Dennard argues that, because physical presence is necessary to prove the completed crime of child molestation, it is also necessary to prove the crime of attempted child molestation. However, a person is guilty of criminal attempt if “with intent to commit a specific crime, he performs any act which constitutes a substantial step toward the commission of that crime.” 10 “The fact that further steps must be taken before the crime can be completed does not preclude ․ a finding that the steps already undertaken are substantial.” 11 Thus, the mere fact that physical presence is an element of the completed crime does not mean that it is indispensable in proving criminal attempt. The relevant question is whether the acts alleged in the indictment constitute a substantial step toward the commission of the crime.
To constitute a substantial step, an act must be one that is:
done in pursuance of the intent, and more or less directly tending to the commission of the crime. In general, the act must be inexplicable as a lawful act, and must be more than mere preparation. Yet it can not accurately be said that no preparations can amount to an attempt. It is a question of degree, and depends upon the circumstances of each case.12
The phrase “inexplicable as a lawful act” does not mean that the act itself must be unlawful. “Rather, it means that the act, in light of previous acts, constitutes a substantial step toward the commission of a crime.” 13
In Howell v. State,14 we discussed the purpose of the “substantial step” requirement:
It is intended that the requirement of a substantial step will result in the imposition of attempt liability only in those instances in which some firmness of criminal purpose is shown. In addition to assuring firmness of purpose, the requirement of a substantial step will remove very remote preparatory acts from the ambit of attempt liability and the relatively stringent sanctions imposed for attempts. On the other hand, by broadening liability to the extent suggested, apprehension of dangerous persons will be facilitated and law enforcement officials and others will be able to stop the criminal effort at an earlier stage thereby minimizing the risk of substantive harm without providing immunity to the offender.15
Thus, the “substantial step” requirement is intended to (1) ensure firmness of the defendant's criminal intent, (2) insulate from liability “very remote preparatory acts,” and (3) allow for apprehension of offenders at an early stage without providing immunity for their actions.
In this case, the indictment alleged that Dennard took a substantial step toward commission of the crime of child molestation by (1) engaging in sexually explicit conversations over the Internet and (2) driving to an arranged meeting place. Contrary to Dennard's assertions, we cannot say as a matter of law that such actions cannot constitute a substantial step toward commission of the crime. As noted above, what constitutes a substantial step “ ‘is a question of degree, and depends upon the circumstances of each case.’ ” 16 Moreover, the substantial step is to be considered “in light of previous acts.” 17 Whether proceeding to the arranged meeting place constituted a substantial step will depend, among other things, upon the “firmness” of Dennard's criminal intent, which can be established only at trial. Accordingly, we cannot say that the indictment is fatally defective in that it fails to allege the commission of a crime.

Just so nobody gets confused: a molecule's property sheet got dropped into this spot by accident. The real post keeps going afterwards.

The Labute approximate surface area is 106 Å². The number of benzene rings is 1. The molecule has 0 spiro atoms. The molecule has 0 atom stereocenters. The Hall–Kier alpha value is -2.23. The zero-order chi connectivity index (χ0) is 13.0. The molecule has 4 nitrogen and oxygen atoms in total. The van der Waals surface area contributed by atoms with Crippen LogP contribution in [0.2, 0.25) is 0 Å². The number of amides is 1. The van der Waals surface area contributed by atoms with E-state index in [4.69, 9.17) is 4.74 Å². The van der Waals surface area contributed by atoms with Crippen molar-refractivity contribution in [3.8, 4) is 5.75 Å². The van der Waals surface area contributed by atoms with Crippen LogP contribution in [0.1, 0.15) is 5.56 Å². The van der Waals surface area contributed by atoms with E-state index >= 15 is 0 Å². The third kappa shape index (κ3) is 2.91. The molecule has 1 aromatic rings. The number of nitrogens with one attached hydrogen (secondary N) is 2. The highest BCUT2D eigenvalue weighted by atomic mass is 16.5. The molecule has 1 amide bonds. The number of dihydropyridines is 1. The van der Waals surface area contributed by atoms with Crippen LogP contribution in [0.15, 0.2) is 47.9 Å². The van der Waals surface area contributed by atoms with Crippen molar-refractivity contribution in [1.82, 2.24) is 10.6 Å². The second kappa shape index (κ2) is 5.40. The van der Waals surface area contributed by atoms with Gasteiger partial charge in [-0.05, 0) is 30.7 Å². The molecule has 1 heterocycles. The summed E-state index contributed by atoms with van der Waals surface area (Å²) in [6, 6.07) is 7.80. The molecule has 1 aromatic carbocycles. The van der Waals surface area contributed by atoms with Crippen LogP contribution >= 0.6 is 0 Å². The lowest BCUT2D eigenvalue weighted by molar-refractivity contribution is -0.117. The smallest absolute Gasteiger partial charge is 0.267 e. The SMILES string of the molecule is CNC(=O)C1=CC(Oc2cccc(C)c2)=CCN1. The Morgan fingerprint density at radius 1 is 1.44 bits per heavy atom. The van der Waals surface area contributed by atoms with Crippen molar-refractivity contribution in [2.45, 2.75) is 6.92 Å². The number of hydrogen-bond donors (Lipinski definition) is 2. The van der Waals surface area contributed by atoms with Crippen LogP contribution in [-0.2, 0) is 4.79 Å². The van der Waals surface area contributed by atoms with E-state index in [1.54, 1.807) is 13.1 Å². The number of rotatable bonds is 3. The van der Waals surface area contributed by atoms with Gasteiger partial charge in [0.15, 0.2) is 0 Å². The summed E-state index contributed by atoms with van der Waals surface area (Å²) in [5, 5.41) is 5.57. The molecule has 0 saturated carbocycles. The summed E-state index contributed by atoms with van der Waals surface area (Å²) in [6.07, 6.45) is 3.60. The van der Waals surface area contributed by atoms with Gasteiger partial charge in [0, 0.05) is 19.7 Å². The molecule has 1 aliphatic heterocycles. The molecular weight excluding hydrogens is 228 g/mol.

(b) Dennard makes the same argument with respect to Count 2 of the indictment, which charged him with attempted statutory rape. This count alleges that Dennard:
did attempt to commit the crime of Statutory Rape, engaging in sexual intercourse with a person under the age of sixteen (16), who is not the accused's spouse, by taking the substantial step of discussing engaging in sexual intercourse via computer and driving to Houston County to an arranged meeting place for the purpose of engaging in sexual intercourse.
Dennard's argument fails for the same reasons discussed in Division 1(a). Because we cannot say as a matter of law that going to an arranged meeting place for the purpose of committing statutory rape is not a substantial step toward the commission of the offense, the indictment is not fatally defective for failure to allege the commission of a crime.
(c) Count 3 of the indictment charged Dennard with attempting to commit the offense of enticing a child for indecent purposes. A person is guilty of this offense if he “solicits, entices, or takes any child under the age of 16 years to any place whatsoever for the purpose of child molestation or indecent acts.” 18 This count alleged that Dennard took a substantial step toward the commission of such offense “in that he arranged a meeting via the internet with a child under 16 years of age, to come to a place, for the purpose of child molestation or engaging in an indecent act, to wit: strangulation, sex acts, taking a picture and videotape of such acts.”
Dennard argues that this count of the indictment is fatally defective because it fails to allege asportation, which is an essential element of the crime of enticing a child for indecent purposes.19 As discussed above, however, the fact that something is an element of the completed offense does not mean that it is an element of the offense of criminal attempt. The relevant question is whether the defendant took a substantial step toward the commission of a crime. With respect to the crime of enticing a child for indecent purposes, it is immaterial whether the asportation element is achieved through the use of “physical force, enticement, or persuasion.” 20 Thus, if the intended victim had responded to Dennard's enticement by proceeding to the arranged meeting place, the element of asportation would have been satisfied. Although the indictment does not allege actual asportation, it does allege that Dennard arranged to meet the victim for the purpose of committing indecent acts. Accordingly, we cannot say that the indictment fails to allege the taking of a substantial step toward the commission of the crime.